By all accounts, Colman Chadam is a healthy, active 11-year-old boy who fit right in at Palo Alto's Jordan Middle School as a new kid in town.
Except now, school officials believe his genetic makeup means he is a health risk to some of its other students and ordered that he be moved to another district middle school 3 miles away.
Colman carries the genetic mutations for cystic fibrosis - but his doctor and parents say he does not have the disease. His parents, out of an abundance of caution, made the disclosure about his condition on a medical disclosure form when he began the school year.
The district - also out of an abundance of caution - decided that Colman would need to change schools seven weeks into the year because other students at Jordan have cystic fibrosis.
While the disease is not contagious, the bacteria those with cystic fibrosis carry can be dangerous to people with the same disease, and non-siblings are advised to stay at least 3 to 6 feet away from each other.
Colman's parents, Jaimy and Jennifer Chadam, tried to persuade administrators that Colman doesn't have classic cystic fibrosis and therefore isn't a risk.
On Wednesday afternoon, teachers pulled Colman aside to tell him to say goodbye to his friends.
"They made this decision without seeing one medical record on my son," Jennifer Chadam said. "We were shocked and dismayed."
Friday, the Chadams took the district to court to try and keep their son from being moved. The judge did not allow Colman to return immediately to Jordan, but did schedule a hearing to determine if he should be moved.
Cystic fibrosis comes in many forms, but is typically associated with mucous buildup in the lungs, causing dangerous infections that can be fatal.
While Colman carries the genetic mutations, he has never had the classic lung problems, has never required treatment and tested negative on a sweat test, the definitive diagnostic tool, his parents said Thursday.
A few weeks into the school year at Jordan Middle School, school officials took note of Colman's medical history, information that eventually was shared with another Jordan parent whose two children have classic cystic fibrosis and are predisposed to chronic lung infections.
"The school district freaked out," Colman's mother said.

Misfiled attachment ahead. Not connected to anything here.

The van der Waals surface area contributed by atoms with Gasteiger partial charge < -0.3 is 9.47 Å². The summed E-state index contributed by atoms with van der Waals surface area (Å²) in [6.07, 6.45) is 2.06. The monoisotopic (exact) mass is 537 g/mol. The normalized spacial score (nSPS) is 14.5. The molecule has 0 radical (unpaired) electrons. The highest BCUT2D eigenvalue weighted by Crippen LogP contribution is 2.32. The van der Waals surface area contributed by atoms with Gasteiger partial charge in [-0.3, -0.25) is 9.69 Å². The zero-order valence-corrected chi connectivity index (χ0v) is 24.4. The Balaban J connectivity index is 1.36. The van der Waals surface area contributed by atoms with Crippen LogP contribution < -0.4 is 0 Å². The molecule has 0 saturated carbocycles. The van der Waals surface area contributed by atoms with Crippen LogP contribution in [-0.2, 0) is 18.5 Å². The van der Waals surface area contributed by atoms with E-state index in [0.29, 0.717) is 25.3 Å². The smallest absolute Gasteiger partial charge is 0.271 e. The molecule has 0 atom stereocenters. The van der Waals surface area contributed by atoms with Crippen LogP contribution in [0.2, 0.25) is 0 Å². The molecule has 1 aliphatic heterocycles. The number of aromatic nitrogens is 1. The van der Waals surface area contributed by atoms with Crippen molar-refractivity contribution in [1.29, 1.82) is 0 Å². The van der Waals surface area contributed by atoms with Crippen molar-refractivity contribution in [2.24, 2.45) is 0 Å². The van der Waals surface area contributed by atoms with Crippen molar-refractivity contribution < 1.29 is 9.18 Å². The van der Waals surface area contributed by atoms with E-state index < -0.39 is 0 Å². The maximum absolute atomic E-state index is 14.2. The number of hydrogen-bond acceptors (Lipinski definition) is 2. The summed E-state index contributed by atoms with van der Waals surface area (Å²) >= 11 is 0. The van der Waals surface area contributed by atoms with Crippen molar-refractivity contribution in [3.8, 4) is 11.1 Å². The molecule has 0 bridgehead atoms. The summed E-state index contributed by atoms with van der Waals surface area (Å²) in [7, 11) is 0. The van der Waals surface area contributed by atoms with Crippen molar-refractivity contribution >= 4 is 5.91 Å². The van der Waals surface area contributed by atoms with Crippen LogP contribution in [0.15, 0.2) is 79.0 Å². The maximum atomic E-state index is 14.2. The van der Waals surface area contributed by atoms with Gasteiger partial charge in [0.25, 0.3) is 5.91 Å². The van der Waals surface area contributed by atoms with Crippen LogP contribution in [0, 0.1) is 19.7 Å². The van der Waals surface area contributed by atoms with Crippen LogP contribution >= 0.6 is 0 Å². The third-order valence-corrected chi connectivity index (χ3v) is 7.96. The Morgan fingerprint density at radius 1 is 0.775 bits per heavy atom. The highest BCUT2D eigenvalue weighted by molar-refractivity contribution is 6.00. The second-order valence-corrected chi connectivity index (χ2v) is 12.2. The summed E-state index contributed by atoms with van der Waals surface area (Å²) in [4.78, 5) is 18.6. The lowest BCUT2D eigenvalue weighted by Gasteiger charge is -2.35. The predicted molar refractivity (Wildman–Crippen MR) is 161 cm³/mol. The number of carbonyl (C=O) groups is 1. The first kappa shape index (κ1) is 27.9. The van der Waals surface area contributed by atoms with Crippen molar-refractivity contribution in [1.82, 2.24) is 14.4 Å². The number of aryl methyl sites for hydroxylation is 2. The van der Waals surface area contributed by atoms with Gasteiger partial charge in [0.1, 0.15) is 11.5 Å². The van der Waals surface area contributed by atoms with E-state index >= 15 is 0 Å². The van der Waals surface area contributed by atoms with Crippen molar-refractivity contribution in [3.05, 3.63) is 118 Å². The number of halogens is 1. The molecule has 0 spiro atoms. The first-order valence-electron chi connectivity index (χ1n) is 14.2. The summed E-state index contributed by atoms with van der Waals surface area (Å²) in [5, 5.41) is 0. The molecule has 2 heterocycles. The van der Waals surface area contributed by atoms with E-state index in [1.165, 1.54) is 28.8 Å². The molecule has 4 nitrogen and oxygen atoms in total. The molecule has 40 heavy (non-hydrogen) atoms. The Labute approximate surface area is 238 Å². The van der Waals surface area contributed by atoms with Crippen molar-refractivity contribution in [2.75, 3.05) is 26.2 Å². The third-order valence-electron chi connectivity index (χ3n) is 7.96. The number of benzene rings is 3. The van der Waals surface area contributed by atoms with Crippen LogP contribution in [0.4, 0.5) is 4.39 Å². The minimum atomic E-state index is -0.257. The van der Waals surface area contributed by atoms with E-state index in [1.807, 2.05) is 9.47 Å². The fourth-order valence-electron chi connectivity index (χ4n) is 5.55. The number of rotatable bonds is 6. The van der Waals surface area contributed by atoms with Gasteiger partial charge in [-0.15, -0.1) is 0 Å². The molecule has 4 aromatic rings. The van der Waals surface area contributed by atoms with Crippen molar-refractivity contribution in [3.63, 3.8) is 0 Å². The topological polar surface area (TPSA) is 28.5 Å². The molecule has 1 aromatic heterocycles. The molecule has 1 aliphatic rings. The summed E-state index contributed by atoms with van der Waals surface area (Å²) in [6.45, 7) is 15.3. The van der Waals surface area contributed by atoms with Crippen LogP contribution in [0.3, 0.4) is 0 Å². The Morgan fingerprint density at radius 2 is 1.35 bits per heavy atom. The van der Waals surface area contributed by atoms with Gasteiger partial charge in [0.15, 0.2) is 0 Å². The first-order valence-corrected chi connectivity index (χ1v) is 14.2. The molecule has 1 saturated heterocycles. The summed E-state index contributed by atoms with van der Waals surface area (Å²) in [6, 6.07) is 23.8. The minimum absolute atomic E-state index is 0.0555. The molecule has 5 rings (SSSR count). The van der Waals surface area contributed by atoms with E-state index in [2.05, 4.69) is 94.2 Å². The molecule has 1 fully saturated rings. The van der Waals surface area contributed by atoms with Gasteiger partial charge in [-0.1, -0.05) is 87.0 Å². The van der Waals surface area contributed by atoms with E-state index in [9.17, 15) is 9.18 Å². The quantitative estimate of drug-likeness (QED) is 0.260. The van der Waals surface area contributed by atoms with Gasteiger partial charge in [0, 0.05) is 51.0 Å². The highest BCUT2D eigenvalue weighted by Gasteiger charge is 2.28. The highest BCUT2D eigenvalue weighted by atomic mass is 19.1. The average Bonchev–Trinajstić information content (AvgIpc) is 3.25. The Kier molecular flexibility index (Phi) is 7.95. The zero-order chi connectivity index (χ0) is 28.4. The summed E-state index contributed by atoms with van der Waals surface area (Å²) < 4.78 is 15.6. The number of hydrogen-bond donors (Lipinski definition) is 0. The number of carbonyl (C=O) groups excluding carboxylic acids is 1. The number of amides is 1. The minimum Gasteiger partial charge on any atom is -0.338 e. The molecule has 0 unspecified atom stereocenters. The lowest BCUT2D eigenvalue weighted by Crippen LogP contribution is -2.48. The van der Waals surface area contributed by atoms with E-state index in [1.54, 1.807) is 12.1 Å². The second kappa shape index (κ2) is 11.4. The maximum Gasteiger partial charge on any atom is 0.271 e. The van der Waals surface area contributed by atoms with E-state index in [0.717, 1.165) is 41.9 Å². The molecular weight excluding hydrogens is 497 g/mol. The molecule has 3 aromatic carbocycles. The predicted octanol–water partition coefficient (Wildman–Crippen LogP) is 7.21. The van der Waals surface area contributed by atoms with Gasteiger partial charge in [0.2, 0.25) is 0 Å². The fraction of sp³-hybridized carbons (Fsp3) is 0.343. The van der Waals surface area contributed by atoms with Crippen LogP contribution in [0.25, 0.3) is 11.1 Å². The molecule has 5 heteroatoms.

It was unclear Friday whether Colman's medical privacy rights were violated during the process. Until the Oct. 25 hearing to determine whether he can stay or must go to Terman Middle School, Colman will stay at home doing an independent study, his parents said.
An 'unusual situation'
Palo Alto Unified administrators did what they thought best given the information they had and the significant risk to students, said the district's attorney, Lenore Silverman.
"This is a very unusual situation," she said. "The district is not willing to risk a potentially life-threatening illness among kids."
The administrators sought medical advice, Silverman said Thursday, which resulted in a recommendation from Dr. Carlos Milla, of Lucile Packard Children's Hospital, saying that, ideally, children with cystic fibrosis would attend separate schools.
The recommendation was not based on knowledge of Colman's specific medical history, his parents and their attorney said prior to Friday's court appearance.
Colman's only link to cystic fibrosis was a genetic test done 11 years ago, his mother said.
"Honestly, if I felt Colman was a risk to others, I would move him," she said. "I don't want anyone to get sick."
In decades past, far less was known about cystic fibrosis. It was thought that a child either had the disease, typically determined by a sweat test, or didn't.
With the help of genetic testing, researchers have found that 1 in 25 people are carriers, and there are up to 2,000 genetic variations.
In the evolving field of cystic fibrosis diagnosis and treatment, there is debate about which variations mean someone has the disease versus being a carrier only.
Because of Colman's rare genetic combination, his parents and doctors have closely monitored him to make sure he doesn't have the disease.
His physician has documented that he doesn't, and he never had a clinical diagnosis of the disease, his parents said.
"For some reason, the school district wants to diagnose my son before the doctors know how," Jennifer Chadam said.
If a child has a normal sweat test and doesn't have classic cystic fibrosis pulmonary issues, "that child is at absolutely no risk to the children that have classic cystic fibrosis," said Dr. Dennis Nielson, UCSF chief of pediatric pulmonary medicine and head of the UCSF Cystic Fibrosis Clinic. Nielson has no specific knowledge of Colman's case.
Other possible protocols
Still, school districts have wide latitude in identifying health and safety concerns and in taking action.
Yet even if more than one child at a school has classic cystic fibrosis, it's unclear whether a midyear transfer is necessary.
The Cystic Fibrosis Foundation outlines standard protocols - disinfecting, wiping desks, washing hands, different classrooms, for example - to put in place in case multiple children with classic cystic fibrosis attend the same school.
The Chadams hope their son will be able to stay at Jordan, which his brother also attends.
He was the new kid in school back in August and was just starting to feel settled, his parents said.
His Jordan teachers told his parents he was "optimistic and enthusiastic and overall, awesome," Jennifer Chadam said. "Now he's been told he's unsafe."
Jill Tucker, SF Chronicle